Genotypic Stability of Egyptian Cotton Strains for Lint Yield and Yield Components

S. A. El-Shaarawy; I. Haikal; M. R. A. Rahoumah; A. Zena And A. El-Nazer


High productivity and stability of performance over environments are two features desired in cotton cultivars. We studied genotype-environment interaction (GE) and genotypic stability parameters for 30 genotypes. The genotypes were evaluated over seven locations in 1992. Seven traits, including lint yield and yield components were studied. The variance for genotypes was significant for all traits. The GE mean square was highly significant for all traits except seed index. Tai's (9) method for genotypic stability was used. The genotypes varied for the estimated (i) while the estimated (i) did not differ from = 0. The method was effective in identifying genotypes with high and stable yield and yield components. The best two strains were F(5) 514/90 and F(6)557/90 which were stable for lint yield and yield components. Three strains (F(5) 475/90, F(6) 601/90 and F(10) 383/88) were stable for lint yield and most of yield components and highly productive, producing more than 1000 lbs of lint/acre. This method should be useful in cotton breeding programs and in regional and national cultivar testing to identify high yielding and stable genotypes.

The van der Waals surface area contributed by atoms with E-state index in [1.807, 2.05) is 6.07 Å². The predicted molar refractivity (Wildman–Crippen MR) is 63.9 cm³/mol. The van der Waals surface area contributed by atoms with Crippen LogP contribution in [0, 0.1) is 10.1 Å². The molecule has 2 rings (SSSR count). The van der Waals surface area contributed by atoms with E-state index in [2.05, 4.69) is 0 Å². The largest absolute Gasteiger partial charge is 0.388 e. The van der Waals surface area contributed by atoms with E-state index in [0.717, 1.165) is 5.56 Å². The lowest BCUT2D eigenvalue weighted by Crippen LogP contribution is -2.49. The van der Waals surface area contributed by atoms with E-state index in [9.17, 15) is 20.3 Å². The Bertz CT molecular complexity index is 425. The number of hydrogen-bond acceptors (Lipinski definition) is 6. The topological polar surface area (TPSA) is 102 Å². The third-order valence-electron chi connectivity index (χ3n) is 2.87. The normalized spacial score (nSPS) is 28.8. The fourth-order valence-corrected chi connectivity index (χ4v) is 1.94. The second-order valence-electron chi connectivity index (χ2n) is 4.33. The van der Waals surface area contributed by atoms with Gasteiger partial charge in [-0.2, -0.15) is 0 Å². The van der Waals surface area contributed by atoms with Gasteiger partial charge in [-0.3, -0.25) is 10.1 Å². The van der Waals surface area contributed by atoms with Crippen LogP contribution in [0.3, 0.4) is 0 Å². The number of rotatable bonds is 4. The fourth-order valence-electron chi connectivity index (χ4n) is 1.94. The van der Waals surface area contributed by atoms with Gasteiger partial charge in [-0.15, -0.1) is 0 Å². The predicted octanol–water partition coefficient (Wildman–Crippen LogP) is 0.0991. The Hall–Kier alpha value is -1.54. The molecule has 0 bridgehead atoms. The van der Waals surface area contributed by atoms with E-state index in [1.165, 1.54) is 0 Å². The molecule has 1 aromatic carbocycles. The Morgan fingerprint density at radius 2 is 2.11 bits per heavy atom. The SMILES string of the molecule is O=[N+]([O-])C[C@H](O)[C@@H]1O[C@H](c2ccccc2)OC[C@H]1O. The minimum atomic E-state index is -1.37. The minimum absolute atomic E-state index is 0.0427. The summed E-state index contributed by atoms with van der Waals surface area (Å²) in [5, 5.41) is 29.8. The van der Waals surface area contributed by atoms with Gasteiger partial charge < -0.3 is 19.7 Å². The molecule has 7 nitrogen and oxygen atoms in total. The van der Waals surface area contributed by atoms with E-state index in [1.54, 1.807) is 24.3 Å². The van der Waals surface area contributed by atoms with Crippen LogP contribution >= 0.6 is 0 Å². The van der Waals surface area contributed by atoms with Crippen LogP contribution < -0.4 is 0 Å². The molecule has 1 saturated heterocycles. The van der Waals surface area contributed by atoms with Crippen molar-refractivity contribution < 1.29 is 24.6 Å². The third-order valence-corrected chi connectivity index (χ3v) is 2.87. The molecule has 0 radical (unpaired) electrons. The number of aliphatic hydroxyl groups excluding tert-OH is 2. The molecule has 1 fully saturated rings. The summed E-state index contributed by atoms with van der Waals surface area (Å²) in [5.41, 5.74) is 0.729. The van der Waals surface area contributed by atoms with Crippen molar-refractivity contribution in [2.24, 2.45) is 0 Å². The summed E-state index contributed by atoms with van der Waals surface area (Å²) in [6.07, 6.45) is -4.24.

Reprinted from Proceedings of the 1994 Beltwide Cotton Conferences pp. 679 - 682
©National Cotton Council, Memphis TN

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Document last modified Sunday, Dec 6 1998